Dear Visitor,

Our system has found that you are using an ad-blocking browser add-on.

We just wanted to let you know that our site content is, of course, available to you absolutely free of charge.

Our ads are the only way we have to be able to bring you the latest high-quality content, which is written by professional journalists, with the help of editors, graphic designers, and our site production and I.T. staff, as well as many other talented people who work around the clock for this site.

So, we ask you to add this site to your Ad Blocker’s "white list" or to simply disable your Ad Blocker while visiting this site.

Continue on this site freely
You are here: Home / CRM Systems / Microsoft Boosts Dynamics on Azure
Microsoft Boosts Dynamics on Azure Virtual Machines
Microsoft Boosts Dynamics on Azure Virtual Machines
By Jennifer LeClaire / CRM Daily Like this on Facebook Tweet this Link thison Linkedin Link this on Google Plus
Redmond is working hard and fast to accelerate Microsoft Dynamics deployments on Azure. Microsoft has announced the new GS-series of virtual machines to help larger enterprise customers speed Dynamics AX deployments and give them even more deployment choices for Dynamics CRM on Azure.

Azure is an open and flexible cloud platform that enables you to quickly build, deploy, and manage applications across a global network of datacenters that Microsoft manages. Azure enables cloud computing. With the cloud, much of the complexity of IT is abstracted away, letting companies focus on the infrastructure, data, and application development that really matter to their businesses.

Enterprises want solutions that give them the agility to change with the needs of their customers and the market, according to Christian Pedersen, general manager for Microsoft Dynamics AX. As an example, he noted that retailer Pet Supplies Plus gained more flexibility and saved money by putting its business infrastructure in the cloud.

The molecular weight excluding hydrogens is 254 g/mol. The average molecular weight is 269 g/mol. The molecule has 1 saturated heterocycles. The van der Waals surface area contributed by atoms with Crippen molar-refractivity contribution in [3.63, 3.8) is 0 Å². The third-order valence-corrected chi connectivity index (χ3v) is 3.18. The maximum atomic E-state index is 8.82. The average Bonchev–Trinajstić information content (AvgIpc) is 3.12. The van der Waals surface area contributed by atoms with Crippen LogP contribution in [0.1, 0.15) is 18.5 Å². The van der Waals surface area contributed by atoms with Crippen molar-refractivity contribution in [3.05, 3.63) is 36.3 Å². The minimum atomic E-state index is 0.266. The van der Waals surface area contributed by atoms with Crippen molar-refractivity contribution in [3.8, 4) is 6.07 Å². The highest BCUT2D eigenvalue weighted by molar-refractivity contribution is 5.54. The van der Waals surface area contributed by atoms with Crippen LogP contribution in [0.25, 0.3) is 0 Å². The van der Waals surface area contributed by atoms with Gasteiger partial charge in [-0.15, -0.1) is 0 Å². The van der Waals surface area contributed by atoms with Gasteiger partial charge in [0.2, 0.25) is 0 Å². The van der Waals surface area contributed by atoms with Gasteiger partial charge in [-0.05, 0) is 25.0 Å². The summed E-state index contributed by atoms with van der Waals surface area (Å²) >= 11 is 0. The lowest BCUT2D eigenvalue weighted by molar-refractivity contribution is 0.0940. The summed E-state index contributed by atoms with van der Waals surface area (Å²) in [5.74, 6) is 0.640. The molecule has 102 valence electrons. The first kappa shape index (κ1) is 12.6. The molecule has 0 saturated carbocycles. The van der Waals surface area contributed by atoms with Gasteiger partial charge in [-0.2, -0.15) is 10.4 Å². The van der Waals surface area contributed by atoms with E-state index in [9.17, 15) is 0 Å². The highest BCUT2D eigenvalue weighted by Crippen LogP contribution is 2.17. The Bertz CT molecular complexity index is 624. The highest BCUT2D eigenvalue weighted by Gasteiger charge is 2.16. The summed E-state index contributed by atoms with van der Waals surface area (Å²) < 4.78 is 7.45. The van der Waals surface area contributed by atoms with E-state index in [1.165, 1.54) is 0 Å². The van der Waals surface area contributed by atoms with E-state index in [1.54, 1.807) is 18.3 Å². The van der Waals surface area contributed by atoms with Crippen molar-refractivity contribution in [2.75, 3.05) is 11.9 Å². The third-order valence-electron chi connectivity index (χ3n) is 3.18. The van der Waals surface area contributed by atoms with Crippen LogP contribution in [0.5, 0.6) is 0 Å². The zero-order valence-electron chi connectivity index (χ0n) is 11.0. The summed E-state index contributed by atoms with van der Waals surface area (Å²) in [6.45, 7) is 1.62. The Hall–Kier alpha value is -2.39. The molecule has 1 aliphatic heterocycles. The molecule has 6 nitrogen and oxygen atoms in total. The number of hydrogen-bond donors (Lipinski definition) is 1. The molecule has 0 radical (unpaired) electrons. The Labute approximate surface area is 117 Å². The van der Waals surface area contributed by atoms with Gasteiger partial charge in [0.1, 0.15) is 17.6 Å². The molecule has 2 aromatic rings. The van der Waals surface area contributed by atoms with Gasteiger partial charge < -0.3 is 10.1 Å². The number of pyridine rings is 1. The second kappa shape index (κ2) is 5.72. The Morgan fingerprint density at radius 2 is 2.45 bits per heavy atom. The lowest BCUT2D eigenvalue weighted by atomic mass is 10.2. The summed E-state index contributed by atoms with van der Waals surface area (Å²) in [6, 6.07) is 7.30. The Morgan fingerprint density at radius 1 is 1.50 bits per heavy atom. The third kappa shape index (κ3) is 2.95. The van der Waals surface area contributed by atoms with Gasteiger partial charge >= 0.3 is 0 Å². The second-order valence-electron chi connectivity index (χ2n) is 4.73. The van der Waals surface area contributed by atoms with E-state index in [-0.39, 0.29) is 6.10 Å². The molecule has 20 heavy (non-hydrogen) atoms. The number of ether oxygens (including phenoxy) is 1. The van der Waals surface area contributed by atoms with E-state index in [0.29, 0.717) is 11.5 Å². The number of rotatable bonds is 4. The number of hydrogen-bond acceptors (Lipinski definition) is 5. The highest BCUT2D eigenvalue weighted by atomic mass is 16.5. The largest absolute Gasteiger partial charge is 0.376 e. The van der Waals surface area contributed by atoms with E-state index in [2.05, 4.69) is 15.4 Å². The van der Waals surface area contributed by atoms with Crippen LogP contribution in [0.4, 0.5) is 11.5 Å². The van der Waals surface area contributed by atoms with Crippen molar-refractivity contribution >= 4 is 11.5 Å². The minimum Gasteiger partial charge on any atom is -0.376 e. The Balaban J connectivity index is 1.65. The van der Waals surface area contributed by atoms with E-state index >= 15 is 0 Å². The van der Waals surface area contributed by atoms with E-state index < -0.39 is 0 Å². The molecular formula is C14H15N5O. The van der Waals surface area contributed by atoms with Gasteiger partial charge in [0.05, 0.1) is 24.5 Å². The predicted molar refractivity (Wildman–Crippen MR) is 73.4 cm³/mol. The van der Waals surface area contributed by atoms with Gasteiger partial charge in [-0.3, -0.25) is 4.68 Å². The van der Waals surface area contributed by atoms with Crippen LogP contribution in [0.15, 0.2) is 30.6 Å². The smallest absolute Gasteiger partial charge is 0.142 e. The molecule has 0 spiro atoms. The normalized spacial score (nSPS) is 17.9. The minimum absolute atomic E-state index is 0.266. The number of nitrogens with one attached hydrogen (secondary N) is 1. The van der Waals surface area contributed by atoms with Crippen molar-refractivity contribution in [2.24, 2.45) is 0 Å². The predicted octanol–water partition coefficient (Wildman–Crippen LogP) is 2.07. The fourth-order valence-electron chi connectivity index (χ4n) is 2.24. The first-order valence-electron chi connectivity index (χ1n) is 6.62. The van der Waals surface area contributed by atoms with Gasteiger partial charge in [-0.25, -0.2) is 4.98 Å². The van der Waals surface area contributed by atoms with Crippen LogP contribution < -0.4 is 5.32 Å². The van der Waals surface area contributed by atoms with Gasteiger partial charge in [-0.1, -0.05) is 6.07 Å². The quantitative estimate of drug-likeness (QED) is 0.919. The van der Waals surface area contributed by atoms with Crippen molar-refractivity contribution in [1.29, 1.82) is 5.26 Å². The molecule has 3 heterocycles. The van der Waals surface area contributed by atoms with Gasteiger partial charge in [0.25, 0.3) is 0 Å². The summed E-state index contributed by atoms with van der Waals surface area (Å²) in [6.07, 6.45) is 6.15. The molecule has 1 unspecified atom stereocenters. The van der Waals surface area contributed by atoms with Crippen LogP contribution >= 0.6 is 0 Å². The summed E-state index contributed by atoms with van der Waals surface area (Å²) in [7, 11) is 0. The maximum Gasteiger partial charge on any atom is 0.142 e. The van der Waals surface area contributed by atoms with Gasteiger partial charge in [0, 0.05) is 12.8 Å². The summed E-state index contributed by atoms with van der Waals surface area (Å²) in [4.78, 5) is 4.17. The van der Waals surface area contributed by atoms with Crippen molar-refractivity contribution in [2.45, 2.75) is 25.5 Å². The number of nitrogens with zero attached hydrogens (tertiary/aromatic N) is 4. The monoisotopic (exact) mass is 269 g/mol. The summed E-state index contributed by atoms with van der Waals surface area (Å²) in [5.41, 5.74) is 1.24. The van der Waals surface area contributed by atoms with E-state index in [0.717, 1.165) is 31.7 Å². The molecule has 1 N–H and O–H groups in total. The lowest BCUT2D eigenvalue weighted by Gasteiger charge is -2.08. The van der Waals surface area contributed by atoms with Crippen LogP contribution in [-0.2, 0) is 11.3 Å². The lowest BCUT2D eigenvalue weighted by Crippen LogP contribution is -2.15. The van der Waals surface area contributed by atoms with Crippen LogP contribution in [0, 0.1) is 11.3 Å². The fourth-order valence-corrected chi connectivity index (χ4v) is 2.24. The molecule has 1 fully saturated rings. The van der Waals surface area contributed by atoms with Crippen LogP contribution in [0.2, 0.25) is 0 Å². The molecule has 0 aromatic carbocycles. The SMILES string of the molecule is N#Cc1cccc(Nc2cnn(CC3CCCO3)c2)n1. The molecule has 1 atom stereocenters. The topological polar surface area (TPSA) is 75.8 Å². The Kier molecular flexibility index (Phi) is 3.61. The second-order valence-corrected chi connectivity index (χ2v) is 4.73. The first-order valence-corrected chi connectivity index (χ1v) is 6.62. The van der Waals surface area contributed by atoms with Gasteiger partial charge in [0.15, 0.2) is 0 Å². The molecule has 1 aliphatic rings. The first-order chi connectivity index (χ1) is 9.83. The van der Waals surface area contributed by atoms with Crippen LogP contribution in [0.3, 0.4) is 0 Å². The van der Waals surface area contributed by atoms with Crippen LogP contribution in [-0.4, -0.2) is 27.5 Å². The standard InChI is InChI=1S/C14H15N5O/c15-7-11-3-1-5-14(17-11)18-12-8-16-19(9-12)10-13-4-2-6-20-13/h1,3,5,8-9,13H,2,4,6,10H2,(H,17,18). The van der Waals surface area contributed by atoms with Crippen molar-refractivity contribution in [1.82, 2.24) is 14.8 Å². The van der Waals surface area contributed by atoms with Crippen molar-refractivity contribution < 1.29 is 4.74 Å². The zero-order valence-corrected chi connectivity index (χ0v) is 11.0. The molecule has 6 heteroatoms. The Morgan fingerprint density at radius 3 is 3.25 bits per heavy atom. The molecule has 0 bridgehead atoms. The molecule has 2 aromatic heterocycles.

Introducing the GS-Series

“With the release of Microsoft Dynamics AX 2012 R3 in 2014 and Microsoft Dynamics Lifecycle services (LCS) in 2013, we are enabling our customers to use the power of the cloud to develop and test their business critical ERP solutions, helping them enter a new era of business applications in the cloud,” Pederson said in a blog post.

With the availability of Microsoft Azure D-Series Virtual Machines earlier in 2015, Microsoft started giving customers the choice to directly deploy production instances for Dynamics AX on Azure using Dynamics Lifecycle Services. That gave customers "clear, predictable, repeatable implementation capabilities and slashed deployment times,” Pedersen said.

“As a result, to date, we have seen more than 15,000 Dynamics AX cloud VM deployments in Azure, a number that continues to grow daily,” Pederson said. Now, Microsoft is making a new variant of the G-series class of servers that blends the compute power of G-series with the performance of Azure Premium Storage to create virtual machines for storage and compute-intensive applications.

“The capabilities offered by the new GS-series give even more choice to our customers to deploy Dynamics AX on Microsoft Azure -- capabilities such as supporting high volume transaction volumes to enable real-time inventory and BI capabilities that any global, world class enterprise requires to run their business critical applications,” Pederson said.

A Demand for Premium

We caught up with Zeus Kerravala, principal analyst at ZK Research, to get his thoughts on the G-series announcement. He told us he likes what he sees.

“This is Microsoft’s premium cloud server. Typically when people talk about the cloud, we always focus on how cheap it is,” Kerravala said. “It’s often joked about that the cloud has become the race to zero.”

Microsoft is demonstrating that there is demand for premium cloud servers, according to Kerravala. In other words, not everybody wants to run all their workloads on commodity servers, he said.

“Microsoft has come out with a premium server and actually added to it with the storage,” Kerravala said. “I would think this would be very appealing to companies that want to run two-in-one applications, databases, and high-performance workloads instead of just basic storage, which is where a lot of the Amazon type of business is going.”

Tell Us What You Think


Like Us on FacebookFollow Us on Twitter
© Copyright 2018 NewsFactor Network. All rights reserved. Member of Accuserve Ad Network.